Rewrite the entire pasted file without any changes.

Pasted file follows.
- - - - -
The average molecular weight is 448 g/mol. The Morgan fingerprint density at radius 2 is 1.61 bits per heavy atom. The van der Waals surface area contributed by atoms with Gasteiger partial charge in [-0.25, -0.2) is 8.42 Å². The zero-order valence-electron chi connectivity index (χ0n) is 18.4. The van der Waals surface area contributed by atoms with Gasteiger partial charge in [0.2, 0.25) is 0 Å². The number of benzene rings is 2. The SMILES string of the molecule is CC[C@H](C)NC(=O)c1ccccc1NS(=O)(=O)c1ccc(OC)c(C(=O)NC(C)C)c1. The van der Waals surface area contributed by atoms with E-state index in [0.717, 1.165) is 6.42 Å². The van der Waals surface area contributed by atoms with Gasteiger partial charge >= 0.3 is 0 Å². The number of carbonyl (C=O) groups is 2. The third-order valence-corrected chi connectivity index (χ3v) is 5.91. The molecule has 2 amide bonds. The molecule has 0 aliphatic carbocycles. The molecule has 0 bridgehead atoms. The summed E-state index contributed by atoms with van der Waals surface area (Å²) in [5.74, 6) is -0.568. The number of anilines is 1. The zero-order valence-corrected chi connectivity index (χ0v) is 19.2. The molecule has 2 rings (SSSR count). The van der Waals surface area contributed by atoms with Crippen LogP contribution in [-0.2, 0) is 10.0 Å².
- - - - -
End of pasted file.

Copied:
The average molecular weight is 448 g/mol. The Morgan fingerprint density at radius 2 is 1.61 bits per heavy atom. The van der Waals surface area contributed by atoms with Gasteiger partial charge in [-0.25, -0.2) is 8.42 Å². The zero-order valence-electron chi connectivity index (χ0n) is 18.4. The van der Waals surface area contributed by atoms with Gasteiger partial charge in [0.2, 0.25) is 0 Å². The number of benzene rings is 2. The SMILES string of the molecule is CC[C@H](C)NC(=O)c1ccccc1NS(=O)(=O)c1ccc(OC)c(C(=O)NC(C)C)c1. The van der Waals surface area contributed by atoms with E-state index in [0.717, 1.165) is 6.42 Å². The van der Waals surface area contributed by atoms with Gasteiger partial charge >= 0.3 is 0 Å². The number of carbonyl (C=O) groups is 2. The third-order valence-corrected chi connectivity index (χ3v) is 5.91. The molecule has 2 amide bonds. The molecule has 0 aliphatic carbocycles. The molecule has 0 bridgehead atoms. The summed E-state index contributed by atoms with van der Waals surface area (Å²) in [5.74, 6) is -0.568. The number of anilines is 1. The zero-order valence-corrected chi connectivity index (χ0v) is 19.2. The molecule has 2 rings (SSSR count). The van der Waals surface area contributed by atoms with Crippen LogP contribution in [-0.2, 0) is 10.0 Å².